• Biological Factors


      • Regulating of Brain Chemistry – Research into the biological causes and effects of OCD has revealed a link between OCD and insufficient levels of the brain chemical, serotonin. Serotonin is one of the brain’s chemical messengers that transmit signals between brain cells. Serotonin plays a role in the regulation of mood, aggression, impulse control, sleep, appetite, body temperature and pain.


      • Changes in Brain Activity
        – Modern brain imaging techniques have allowed researchers to study the activity of specific areas of the brain. Such studies have shown that people with OCD have more than usual activity in three areas of the brain. These are: the caudate nucleus which brain acts as a filter for thoughts coming in from other areas and is important in managing habitual and repetitive behaviours.The prefrontal orbital and more activity may therefore cause more worry about social concerns like being meticulous, neat and preoccupied with cleanliness, and being afraid of acting inappropriately. The cingulate is believed to contribute the emotional response to obsessive thoughts and tells you to perform compulsions to relieve anxiety.
    • Genetic Factors – OCD often seems to “run in the family.” In fact, almost half of all cases show a familial pattern. Research studies report that parents, siblings and children of a person with OCD have a greater chance of developing OCD than does someone with no family history of the disorder.One study involving identical twins showed that if one twin develops OCD, the other is likely to follow, which suggests that the tendency to develop obsessions and compulsions may be genetic.

Treatment approaches

  • Pharmacotherapy (Medications) – Antidepressants that have been approved by the Food and Drug Administration (FDA) to treat OCD include:
    • Clomipramine
    • Fluvoxamine
    • Fluoxetine
    • Paroxetine
    • Sertraline (Zoloft)
  • Psychotherapy – The most effective treatment for obsessive-compulsive disorder is often cognitive-behavioral therapy. Antidepressants are sometimes used in conjunction with therapy, although medication alone is rarely effective in relieving the symptoms of OCD.
    • Cognitive-behavioral therapy for obsessive-compulsive disorder (OCD) involves :-
      • Exposure and response prevention i.e.repeated exposure to the source of your obsession. Then you are asked to refrain from the compulsive behavior you’d usually perform to reduce your anxiety. For example, if you are a compulsive hand washer, you might be asked to touch the door handle in a public restroom and then be prevented from washing.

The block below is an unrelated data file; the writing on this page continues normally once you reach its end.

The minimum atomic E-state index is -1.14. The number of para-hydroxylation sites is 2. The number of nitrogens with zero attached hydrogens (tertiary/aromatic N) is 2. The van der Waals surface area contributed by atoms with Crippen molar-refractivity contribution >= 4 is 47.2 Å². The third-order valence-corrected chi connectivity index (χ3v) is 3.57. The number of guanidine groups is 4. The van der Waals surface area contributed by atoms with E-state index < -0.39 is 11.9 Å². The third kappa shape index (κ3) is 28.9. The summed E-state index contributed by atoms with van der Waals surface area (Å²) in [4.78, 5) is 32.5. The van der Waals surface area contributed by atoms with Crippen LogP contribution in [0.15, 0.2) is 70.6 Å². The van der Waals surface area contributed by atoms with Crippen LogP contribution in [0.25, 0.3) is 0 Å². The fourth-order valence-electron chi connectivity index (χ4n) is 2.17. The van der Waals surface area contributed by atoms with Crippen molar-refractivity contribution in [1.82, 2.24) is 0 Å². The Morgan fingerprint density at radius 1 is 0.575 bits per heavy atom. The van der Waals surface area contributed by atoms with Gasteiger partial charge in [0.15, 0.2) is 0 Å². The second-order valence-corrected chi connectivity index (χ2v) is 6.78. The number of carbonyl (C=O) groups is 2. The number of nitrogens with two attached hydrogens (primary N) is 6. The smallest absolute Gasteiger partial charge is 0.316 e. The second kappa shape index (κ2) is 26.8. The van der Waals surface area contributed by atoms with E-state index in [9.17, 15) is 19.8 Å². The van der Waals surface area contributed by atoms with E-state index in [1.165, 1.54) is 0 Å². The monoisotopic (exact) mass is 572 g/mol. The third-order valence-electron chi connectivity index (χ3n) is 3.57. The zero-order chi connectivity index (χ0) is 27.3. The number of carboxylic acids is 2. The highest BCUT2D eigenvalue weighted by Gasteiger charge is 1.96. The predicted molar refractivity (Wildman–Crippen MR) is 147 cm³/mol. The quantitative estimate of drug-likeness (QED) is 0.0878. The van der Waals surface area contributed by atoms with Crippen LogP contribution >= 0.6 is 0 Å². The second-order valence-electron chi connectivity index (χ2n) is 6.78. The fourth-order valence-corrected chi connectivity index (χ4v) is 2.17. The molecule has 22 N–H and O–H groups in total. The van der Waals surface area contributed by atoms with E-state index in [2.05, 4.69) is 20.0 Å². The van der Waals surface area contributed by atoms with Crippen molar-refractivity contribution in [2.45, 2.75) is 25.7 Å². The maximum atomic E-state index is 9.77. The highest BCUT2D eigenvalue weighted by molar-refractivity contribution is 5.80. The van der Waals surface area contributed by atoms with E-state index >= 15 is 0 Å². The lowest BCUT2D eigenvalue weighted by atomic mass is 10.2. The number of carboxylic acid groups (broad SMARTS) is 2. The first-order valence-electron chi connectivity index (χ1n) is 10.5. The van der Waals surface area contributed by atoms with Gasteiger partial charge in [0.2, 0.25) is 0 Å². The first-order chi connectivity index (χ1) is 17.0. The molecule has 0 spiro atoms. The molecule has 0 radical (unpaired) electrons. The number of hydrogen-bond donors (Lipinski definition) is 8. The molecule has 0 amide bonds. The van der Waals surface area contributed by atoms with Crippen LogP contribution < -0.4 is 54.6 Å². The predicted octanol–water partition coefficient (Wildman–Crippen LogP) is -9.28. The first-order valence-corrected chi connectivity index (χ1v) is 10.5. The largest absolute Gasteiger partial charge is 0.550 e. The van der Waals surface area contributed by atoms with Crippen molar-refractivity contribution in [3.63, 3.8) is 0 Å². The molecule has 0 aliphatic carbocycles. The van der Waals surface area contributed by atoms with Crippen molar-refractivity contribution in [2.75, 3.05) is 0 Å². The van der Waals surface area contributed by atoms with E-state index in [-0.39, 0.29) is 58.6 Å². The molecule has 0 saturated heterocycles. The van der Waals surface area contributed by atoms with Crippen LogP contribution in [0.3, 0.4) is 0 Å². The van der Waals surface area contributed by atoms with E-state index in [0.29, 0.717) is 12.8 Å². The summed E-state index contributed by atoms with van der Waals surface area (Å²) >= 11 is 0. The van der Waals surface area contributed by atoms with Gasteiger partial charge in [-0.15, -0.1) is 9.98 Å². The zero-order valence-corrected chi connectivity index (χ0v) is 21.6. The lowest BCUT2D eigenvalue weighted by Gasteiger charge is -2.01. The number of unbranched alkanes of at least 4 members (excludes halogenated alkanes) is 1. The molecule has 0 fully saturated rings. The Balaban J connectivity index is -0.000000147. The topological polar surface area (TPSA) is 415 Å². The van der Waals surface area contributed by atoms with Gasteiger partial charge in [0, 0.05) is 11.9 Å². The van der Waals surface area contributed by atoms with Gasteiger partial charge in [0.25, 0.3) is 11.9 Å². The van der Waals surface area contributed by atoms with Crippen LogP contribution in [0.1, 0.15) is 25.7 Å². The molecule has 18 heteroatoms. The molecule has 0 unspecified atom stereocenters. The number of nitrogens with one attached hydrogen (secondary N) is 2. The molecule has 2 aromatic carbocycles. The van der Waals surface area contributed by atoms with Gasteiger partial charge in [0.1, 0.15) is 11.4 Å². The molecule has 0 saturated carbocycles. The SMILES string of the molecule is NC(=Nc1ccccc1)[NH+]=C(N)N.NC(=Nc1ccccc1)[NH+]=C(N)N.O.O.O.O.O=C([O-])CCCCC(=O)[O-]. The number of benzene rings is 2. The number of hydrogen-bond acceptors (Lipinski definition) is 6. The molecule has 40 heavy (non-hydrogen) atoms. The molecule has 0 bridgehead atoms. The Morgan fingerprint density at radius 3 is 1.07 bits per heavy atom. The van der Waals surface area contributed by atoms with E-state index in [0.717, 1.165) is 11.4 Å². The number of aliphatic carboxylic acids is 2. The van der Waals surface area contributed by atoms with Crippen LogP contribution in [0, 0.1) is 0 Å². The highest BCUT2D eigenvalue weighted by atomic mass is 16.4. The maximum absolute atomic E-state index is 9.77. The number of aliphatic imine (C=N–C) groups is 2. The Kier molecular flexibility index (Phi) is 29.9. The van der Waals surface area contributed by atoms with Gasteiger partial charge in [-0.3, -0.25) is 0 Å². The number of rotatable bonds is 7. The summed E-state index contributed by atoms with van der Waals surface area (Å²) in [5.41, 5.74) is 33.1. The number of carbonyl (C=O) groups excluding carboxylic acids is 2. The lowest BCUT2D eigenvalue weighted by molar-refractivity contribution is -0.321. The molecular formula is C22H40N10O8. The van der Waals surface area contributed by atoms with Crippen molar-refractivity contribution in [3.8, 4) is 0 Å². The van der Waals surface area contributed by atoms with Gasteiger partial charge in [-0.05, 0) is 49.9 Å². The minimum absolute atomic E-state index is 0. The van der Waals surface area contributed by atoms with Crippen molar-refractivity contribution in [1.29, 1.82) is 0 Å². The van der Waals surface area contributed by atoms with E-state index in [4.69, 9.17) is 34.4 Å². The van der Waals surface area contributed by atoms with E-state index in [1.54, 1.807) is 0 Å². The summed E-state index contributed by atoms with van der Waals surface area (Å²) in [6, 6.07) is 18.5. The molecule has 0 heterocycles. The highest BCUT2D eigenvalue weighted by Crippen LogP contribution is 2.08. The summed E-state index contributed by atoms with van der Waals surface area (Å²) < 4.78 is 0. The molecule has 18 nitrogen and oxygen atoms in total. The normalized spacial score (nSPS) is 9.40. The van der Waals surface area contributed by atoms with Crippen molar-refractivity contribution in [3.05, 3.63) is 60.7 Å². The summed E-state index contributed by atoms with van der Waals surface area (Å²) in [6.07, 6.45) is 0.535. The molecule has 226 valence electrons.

• Cognitive therapy focuses on the catastrophic thoughts and exaggerated sense of responsibility you feel. A big part of cognitive therapy for OCD is teaching you healthy and effective ways of responding to obsessive thoughts, without resorting to compulsive behavior


    • 4 steps for conquering symptoms of OCD –
      • Relabel – Recognize that the intrusive thoughts and urges are the result of OCD.
      • Reattribute – Realize that the intensity and intrusiveness of the thought or urge is caused by OCD.
      • Refocus – Focus your attention on something else for a few minutes.
      • Revalue.
  • Family Therapy
    • Family therapy promotes understanding of the disorder and can help reduce family conflicts.
    • It can motivate family members and teach them how to help their loved one.
  • Group Therapy – Through interaction with fellow OCD sufferers, group therapy provides support and encouragement and decreases feelings of isolation.

Risk Factors

      • Having parents or other family members with the disorder can increase your risk of developing OCD.
      • Stressful life events – If you’ve experienced traumatic or stressful events or you tend to react strongly to stress, the chances that you may develop OCD may increase.

Protective Factors

      • Refocus your attention
      • Write down your obsessive thoughts and worries
      • Anticipate OCD urges
      • Practice relaxation techniques
      • Adopt healthy eating habits
      • Exercise regularly
      • Avoid alcohol and nicotine
      • Get enough sleep

We at Mumbai Psychiatry Clinics have a dedicated team of counsellors and clinical psychologists who will help you with your problems, cite interventions and assess the progress on regular intervals. There are experienced psychiatrists who will be guiding you throughout your journey and our Multidisciplinary team will try to assure you with the best help possible.

Reference –

Psychiatrist Jeffrey Schwartz, author of Brain Lock: Free Yourself from Obsessive-Compulsive Behavior

Abnormal Psychology and Modern Life, 11th ed. Carson, Butcher and Minekalsive Behavior

Abnormal Psychology and Modern Life, 11th ed. Carson, Butcher and Mineka